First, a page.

to a $150 million deal April 11 to work together on
marketing and developing Gateway PC products as part of a
legal settlement. The EPS consensus estimate is 2 cents.
Integrated Device Technology (IDTI:Nasdaq $11.56, 375
shares, 3.55%): I added 375 shares of IDT to the portfolio
at $10.42 on July 11. IDT shares are 42.7% undervalued. My
price target is the 52-week high at $21.25, which I expect
shares to reach in the second half of 2005.
On Wednesday, Integrated Device, which makes chips used in
networking equipment, reported a small rise in profits
that was in line with its recently lowered outlook. Net
EPS for the quarter was 6 cents, beating the consensus by
Juniper Networks (JNPR:Nasdaq, $23.99, 175 shares, 3.44%):
I added 175 shares of Juniper to the portfolio at $23.70
on July 25. My model shows Juniper 55.7% undervalued. My
price target is $28.00, which is 50% of the stock's fair
value price of $55.90. I expect the shares to reach this
price target in the second half of 2005.
Juniper makes routers and other equipment that are needed
to upgrade Internet protocol networks, putting it in a
sweet spot as demand for broadband increases. Last week,
the company reported EPS that beat the consensus and
projected strong demand for its routers, but the stock
declined as some analysts thought the guidance was less
than expected. This gave me a favorable price at which to
add shares to the model portfolio this week.
Microsoft (MSFT:Nasdaq, $25.61, 150 shares, 3.15%): On
June 30, I added 150 shares of Microsoft at $25.06. The
software maker is 16.6 undervalued. My price target is
$31.93, which is the stock's fair value and a price I
expect the stock to achieve in the second half of 2005.
On Thursday, Microsoft told analysts and investors that
the company is back on track to increase market share with
several initiatives that will begin in the second half of
the year. The software giant's new product pipeline for
the next year will be double that of the past three years,
according to CEO Steve Ballmer. The firm expects 5% to 6%
revenue growth in fiscal 2006, with revenue in the $12.85
billion to $12.97 billion range.
Newport (NEWP:Nasdaq, $13.70, 600 shares, 6.73%): I added
300 shares of Newport to the portfolio at $14.17 on July
11, and another 300 shares on Friday at $13.17 for an
average cost basis of $13.67. Newport shares are 54.3%
undervalued, and my price target is my monthly risky level
at $15.41, which I expect the stock to reach in the second
half of the year.
In its earnings report Thursday, Newport said second-
quarter sales were $97.5 million, slightly higher than
first-quarter sales of $97.0 million. The company focused
on its book-to-bill ratio that was above 1.0 for the fifth
consecutive quarter, meaning that orders received exceeded
Open Text (OTEX:Nasdaq, $12.01, 325 shares, 3.20%): I
added 325 shares of Open Text to the model portfolio on
July 26 at $12.24. The stock is 59.8% undervalued, and my
price target is my monthly risky level at $14.83, which I
expect shares to achieve by the end of 2005.
Open Text develops software to manage content that's sent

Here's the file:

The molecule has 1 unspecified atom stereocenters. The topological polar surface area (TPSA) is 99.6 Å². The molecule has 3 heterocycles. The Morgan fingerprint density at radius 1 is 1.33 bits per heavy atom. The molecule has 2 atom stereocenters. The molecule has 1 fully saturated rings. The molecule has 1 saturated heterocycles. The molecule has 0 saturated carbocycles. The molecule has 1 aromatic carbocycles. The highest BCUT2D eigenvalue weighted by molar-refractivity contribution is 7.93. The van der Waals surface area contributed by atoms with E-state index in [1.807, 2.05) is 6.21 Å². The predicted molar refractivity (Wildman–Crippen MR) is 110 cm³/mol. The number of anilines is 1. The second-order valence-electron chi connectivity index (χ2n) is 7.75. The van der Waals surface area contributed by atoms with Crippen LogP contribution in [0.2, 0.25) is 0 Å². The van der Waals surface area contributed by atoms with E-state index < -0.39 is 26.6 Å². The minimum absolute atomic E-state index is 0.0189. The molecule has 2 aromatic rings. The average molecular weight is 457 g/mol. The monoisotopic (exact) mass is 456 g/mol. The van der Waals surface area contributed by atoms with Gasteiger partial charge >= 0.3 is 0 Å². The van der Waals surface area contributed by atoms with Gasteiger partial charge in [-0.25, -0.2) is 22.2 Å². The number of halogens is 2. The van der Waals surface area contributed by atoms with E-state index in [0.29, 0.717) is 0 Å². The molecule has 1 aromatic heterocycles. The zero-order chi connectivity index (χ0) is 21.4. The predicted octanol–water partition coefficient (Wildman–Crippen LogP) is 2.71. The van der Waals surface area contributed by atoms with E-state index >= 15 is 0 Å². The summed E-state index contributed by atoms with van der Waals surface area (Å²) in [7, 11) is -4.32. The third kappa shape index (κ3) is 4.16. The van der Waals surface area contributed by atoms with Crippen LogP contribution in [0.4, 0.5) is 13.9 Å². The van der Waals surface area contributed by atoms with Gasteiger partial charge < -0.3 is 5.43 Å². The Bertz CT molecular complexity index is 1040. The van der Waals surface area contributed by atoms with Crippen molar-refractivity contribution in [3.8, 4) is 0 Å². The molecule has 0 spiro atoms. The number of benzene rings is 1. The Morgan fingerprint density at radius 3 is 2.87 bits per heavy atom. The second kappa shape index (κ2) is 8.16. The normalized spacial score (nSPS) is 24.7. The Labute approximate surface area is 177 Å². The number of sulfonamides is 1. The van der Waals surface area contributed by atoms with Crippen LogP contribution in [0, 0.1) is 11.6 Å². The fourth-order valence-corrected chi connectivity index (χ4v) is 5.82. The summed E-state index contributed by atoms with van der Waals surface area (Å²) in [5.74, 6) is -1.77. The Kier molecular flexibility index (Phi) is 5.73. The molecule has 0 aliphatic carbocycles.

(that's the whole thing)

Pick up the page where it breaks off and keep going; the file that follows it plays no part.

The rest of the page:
over the Internet. Given the increased need to secure
networks in the wake of the recent terrorist attacks,
upgrades to network software should be a growth area in
the second half of the year.
QLogic (QLGC:Nasdaq, 31.05, 275 shares, 6.99%): The model
portfolio's original position of 150 shares was
established on May 11 at $29.39. Last week, I traded a
second lot of 125 shares for a gain of 11%, and then added
the shares back on July 21 at $31.10. QLogic is 28.3%
undervalued, and my price target is my monthly risky level
at $38.50, which the stock should reach in the second half
QLogic announced this week that it will be providing host
bus adapters (HBA) to be used in IBM BladeCenter servers.
The industry's first iSCSI blade server platform will
deliver a high-performance storage networking solution
while simplifying networking and making it more efficient.
RSA Security (RSAS:Nasdaq, $12.95, 325 shares, 3.45%): I
added 325 shares of RSA to the portfolio at $12.21 on July
11. It is 52.2% undervalued, and my price target is the
stock's 52-week high of $23.91, which I expect the company
to achieve in the second half of 2005.
The company will review its strategy and financial results
on Monday at the Annual America's Growth Capital Growth
Conference. You can tune into a Webcast of the live
presentation at 10 a.m. on RSA's site,
Sun Microsystems (SUNW:Nasdaq, $3.84, 3,000 shares,
9.44%): This position consists of two lots -- 1,500 shares
added at $3.55 on April 21, and another 1,500 shares at
$3.75 on June 2 -- for an average cost basis of $3.65. My
price target is the 52-week high at $5.65, which I expect
the stock to reach in the second half of 2005. Excluding
its pending purchase of StorageTek (STK:NYSE), which is
14.1% overvalued, Sun ended the week 33.0% undervalued.
Sun Micro reported a profit in its fiscal fourth quarter
on Tuesday, and indicated that demand for its products and
services has stabilized. The company is on track for a
very successful 2006, according to CEO Scott McNealy. Sun
reported EPS of 6 cents, well above the 1-cent consensus
estimate. Then on Wednesday, the company announced that it
had signed a deal to provide Sun's Java Enterprise Systems
and Sun's Solaris 10 operating systems to General Motors
Time Warner (TWX:NYSE, $17.02, 450 shares, 6.27%): This
position consists of two lots -- 225 shares purchased at
$17.47 on April 4, and another 225 shares at $17.16 on
April 20 -- for an average cost basis of $17.32. Time
Warner is 33.2% undervalued. My price target is $27.25,
the stock's fair value, which I expect it to reach in the
second half of 2005.
In news this week, America Online and ABC News agreed to
continue and augment their content deal, putting another
piece in place for AOL's new portal. Subscribers of AOL
won't miss a beat in their ABC News Now broadcasts, which
are already available on the service. Content remains a
key ingredient to the division's turnaround.
VeriSign (VRSN:Nasdaq, $26.31, 150 shares, 3.23%): This
150-share position was added to the portfolio at $24.06 on
July 21. The stock is 30.7% undervalued with a fair value
of $49.29. My price target is my quarterly risky level at
$29.97, a price I expect the stock to achieve in the